Syngenta launches novel seed treatment insecticide
Syngenta announced the registration in Argentina of Fortenza, a novel seed treatment insecticide, for use on soybean, corn and sunflower. Further registrations are pending in multiple countries for both seed treatment and foliar uses across all major field crops. The global peak sales potential of the Fortenza product family is expected to be around $300 million.
Fortenza is based on the active ingredient (AI) cyantraniliprole, a second-generation diamide. It follows the 2008 launch of Syngenta’s highly successful Durivo product family, used in soil and foliar applications, and based on the AI chlorantraniliprole. Fortenza was specifically developed as a seed treatment to control lepidoptera as well as chewing and sucking pests. Fortenza Duo combines cyantraniliprole with thiamethoxam to set a new standard for early season pest control, while complementing the performance of insect resistant seed traits.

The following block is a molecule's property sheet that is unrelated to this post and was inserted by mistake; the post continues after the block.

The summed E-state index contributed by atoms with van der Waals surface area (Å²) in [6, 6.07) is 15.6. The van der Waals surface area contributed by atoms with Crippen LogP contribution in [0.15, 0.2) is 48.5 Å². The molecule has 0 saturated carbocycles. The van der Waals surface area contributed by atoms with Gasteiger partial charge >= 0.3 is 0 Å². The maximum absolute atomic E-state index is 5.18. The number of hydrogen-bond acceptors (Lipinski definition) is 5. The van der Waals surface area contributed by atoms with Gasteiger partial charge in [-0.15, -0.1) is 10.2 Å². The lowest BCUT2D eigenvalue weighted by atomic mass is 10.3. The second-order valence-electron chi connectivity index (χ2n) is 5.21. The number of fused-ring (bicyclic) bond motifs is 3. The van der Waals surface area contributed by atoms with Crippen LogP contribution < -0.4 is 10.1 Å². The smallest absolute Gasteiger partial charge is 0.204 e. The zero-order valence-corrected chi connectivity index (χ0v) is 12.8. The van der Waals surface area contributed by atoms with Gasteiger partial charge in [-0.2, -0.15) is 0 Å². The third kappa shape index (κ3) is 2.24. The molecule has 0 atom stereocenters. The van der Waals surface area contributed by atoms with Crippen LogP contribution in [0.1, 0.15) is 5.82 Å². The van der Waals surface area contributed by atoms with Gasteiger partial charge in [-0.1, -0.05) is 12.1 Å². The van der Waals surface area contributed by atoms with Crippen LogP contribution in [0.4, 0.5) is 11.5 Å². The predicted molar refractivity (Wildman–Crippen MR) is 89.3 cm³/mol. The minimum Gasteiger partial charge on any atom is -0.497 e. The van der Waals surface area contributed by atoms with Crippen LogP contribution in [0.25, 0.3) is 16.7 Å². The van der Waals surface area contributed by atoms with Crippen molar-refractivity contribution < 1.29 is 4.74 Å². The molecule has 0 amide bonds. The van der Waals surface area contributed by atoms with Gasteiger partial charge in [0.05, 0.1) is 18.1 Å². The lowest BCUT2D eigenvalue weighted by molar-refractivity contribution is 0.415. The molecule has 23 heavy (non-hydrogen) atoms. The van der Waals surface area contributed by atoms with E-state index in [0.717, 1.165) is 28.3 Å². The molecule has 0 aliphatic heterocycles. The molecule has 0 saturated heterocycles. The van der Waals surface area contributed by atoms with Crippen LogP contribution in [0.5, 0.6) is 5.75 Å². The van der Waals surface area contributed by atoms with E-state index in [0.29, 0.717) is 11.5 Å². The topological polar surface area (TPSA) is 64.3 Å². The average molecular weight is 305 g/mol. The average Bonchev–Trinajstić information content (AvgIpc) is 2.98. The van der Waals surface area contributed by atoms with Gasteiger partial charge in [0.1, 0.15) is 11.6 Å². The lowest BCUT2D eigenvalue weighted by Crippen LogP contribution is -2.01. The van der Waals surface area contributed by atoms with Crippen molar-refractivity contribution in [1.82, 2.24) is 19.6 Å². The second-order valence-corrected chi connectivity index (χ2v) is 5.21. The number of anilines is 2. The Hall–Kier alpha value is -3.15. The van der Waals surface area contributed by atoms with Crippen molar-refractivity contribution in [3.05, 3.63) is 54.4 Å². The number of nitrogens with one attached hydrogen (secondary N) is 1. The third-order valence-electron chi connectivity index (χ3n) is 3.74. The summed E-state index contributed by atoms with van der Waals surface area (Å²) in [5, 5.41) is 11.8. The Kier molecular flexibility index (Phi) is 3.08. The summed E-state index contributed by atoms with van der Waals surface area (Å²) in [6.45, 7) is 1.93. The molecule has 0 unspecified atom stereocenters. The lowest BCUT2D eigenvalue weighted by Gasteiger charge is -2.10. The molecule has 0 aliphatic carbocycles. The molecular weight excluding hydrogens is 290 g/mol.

Syngenta Chief Operating Officer, John Atkin, said: “The Fortenza product family will help give crops the best possible start by providing growers with powerful new tools against pests, above and below the ground. Data from more than 1,000 multi-year field trials demonstrate long-lasting protection and unrivalled yield benefits across multiple crops. This launch underpins our record of seed treatment innovation and our focus on efficient and low dose chemistry.”
Fortenza Duo will be available in Argentina for the current growing season.
- Phomopsis stem canker in sunflowers
- Conference to help companies take next steps in eBusiness
- Energy for growing crops is large part of farm operating costs
- Moves in livestock futures bracketed those of the crop markets
- 3D Robotics launches new 3DR mapping platforms
- Report finds ag employers can’t fill STEM jobs
- How much corn can the ethanol industry use?
- USDA releases 2012 cash rents data report
- Commentary: Government wants farmers to quit farming
- Economist: Taxing P could reduce risk of algal blooms
- Resistant weeds not controlled by fall residuals
- Do you think the term “agricultural sustainability” is as strong of a buzzword and emphasis for action in the industry as it was 3 years ago?